- It's safe to say that a kind of mythic consciousness pervades Gavin Russom's artistic practice. The track list of his last project, Black Meteoric Star, allegorized a long night out in mythic form, a night that began with the club entrance as "Death Tunnel" survived a "World Eater," and ended at "Dawn." And while its all-analogue tingle and squelch marked a direct line to Chicago acid, BMS didn't simply feel like acid house itself, but a kind of kabbalistic rereading of acid as a tradition, where all of the elements that made it a tradition were replayed with their ritualistic aspects cranked up. Russom's latest release welds the mythic to the urban in a similar manner: working as The Crystal Ark, whose first of three projected singles is titled "The City Never Sleeps."
"The City Never Sleeps" sees Russom applying lessons gleaned from his earlier explorations of acid and '70s synth-psychedelia towards something more boldly original and forward-thinking, a rolling, psychedelic banger that transfigures its influences into something invigoratingly new. The Crystal Ark sees Russom's interest in ritual extended to ethnographic appropriation, here specifically the musical languages of Brazil, where a recent visit inspired him to incorporate the energies of Carioca Funk, atabaque drumming, Tropicalia and South American style rave into his creative practice. What's more, Russom specifically lists Phantasia's early 90s Belgian acid 12-inches "Inner Light" and "Violet Skies" as influences, and it's not a difficult lineage to detect, as "The City Never Sleeps" brims with a similarly devilish intensity and cosmic expanse. When Viva Ruiz's Spanish vocals and Russom's prickly synths ultimately wrestle for supremacy it becomes a clever, timely update of early vocal acid.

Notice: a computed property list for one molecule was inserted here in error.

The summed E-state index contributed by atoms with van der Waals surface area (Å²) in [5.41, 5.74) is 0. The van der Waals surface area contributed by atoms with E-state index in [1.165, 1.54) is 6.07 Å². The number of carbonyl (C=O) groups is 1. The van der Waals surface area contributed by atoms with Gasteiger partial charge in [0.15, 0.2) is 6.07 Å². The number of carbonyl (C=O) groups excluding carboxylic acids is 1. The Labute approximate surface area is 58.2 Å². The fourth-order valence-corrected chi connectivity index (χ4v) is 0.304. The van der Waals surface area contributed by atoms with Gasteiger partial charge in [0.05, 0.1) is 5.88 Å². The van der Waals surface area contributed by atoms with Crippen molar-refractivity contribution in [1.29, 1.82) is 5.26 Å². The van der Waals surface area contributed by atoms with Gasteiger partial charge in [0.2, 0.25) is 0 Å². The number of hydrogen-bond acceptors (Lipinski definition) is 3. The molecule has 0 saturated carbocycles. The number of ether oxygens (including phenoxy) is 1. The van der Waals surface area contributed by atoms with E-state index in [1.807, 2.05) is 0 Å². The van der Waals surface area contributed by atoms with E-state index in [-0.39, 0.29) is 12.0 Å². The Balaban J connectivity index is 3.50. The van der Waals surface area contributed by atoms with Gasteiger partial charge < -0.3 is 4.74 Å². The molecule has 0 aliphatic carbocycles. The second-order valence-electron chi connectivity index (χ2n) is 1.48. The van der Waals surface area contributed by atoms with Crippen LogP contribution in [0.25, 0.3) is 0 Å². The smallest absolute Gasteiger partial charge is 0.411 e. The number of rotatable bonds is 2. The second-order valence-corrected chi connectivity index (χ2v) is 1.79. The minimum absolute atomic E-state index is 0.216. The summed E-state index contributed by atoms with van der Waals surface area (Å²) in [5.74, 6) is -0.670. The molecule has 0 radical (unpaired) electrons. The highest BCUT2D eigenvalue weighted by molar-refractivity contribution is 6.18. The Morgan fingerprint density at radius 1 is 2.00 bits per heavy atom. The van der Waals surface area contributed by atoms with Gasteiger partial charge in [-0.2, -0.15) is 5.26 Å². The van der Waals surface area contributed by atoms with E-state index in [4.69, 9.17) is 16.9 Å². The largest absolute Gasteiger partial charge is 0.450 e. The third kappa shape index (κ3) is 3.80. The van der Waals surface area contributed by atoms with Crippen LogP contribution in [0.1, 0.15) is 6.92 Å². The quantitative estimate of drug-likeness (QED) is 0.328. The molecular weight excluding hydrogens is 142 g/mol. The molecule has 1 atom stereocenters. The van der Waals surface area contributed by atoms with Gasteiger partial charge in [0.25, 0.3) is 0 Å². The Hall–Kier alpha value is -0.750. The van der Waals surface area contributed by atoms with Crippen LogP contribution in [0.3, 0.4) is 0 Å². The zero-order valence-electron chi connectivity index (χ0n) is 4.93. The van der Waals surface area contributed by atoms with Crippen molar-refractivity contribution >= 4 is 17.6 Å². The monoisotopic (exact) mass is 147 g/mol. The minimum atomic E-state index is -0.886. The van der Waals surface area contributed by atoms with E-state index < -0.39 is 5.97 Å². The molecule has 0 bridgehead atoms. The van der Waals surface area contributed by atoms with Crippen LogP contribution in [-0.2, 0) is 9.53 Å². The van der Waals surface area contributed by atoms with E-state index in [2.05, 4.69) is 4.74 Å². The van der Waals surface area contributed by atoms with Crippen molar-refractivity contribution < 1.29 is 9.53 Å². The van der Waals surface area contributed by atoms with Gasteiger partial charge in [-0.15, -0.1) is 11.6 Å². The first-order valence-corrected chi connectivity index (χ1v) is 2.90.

The track moves from stripped-down acid, through weirdo disco to vocal house with the steady, hushed concentration of a peyote ritual. Tension builds along a broad and careful trajectory, gathering all sorts of energy like a Tesla coil, leaving you with hairs prickled on your neck, waiting for lightning to strike. An opening techno groove creeps with swooping filters to the four minute mark where Ruiz's vocals and some exotic percussion bonk portend what's to come—once they enter the scene, you realize you've left safe confines behind. An additional male vocal—"Open the door, don't you want some more!" ups the sense of Arthur-Russell style unpredictability. I mean, yes there's an instrumental version you can use, but then you're missing a lot of what makes "The City Never Sleeps" such a standout, especially when it barrels into a final fist-pumping chant where vocals and acid squelch churn at full throttle, somewhere on an open plain miles from where you started.
A The City Never Sleeps
B The City Never Sleeps (Instrumental)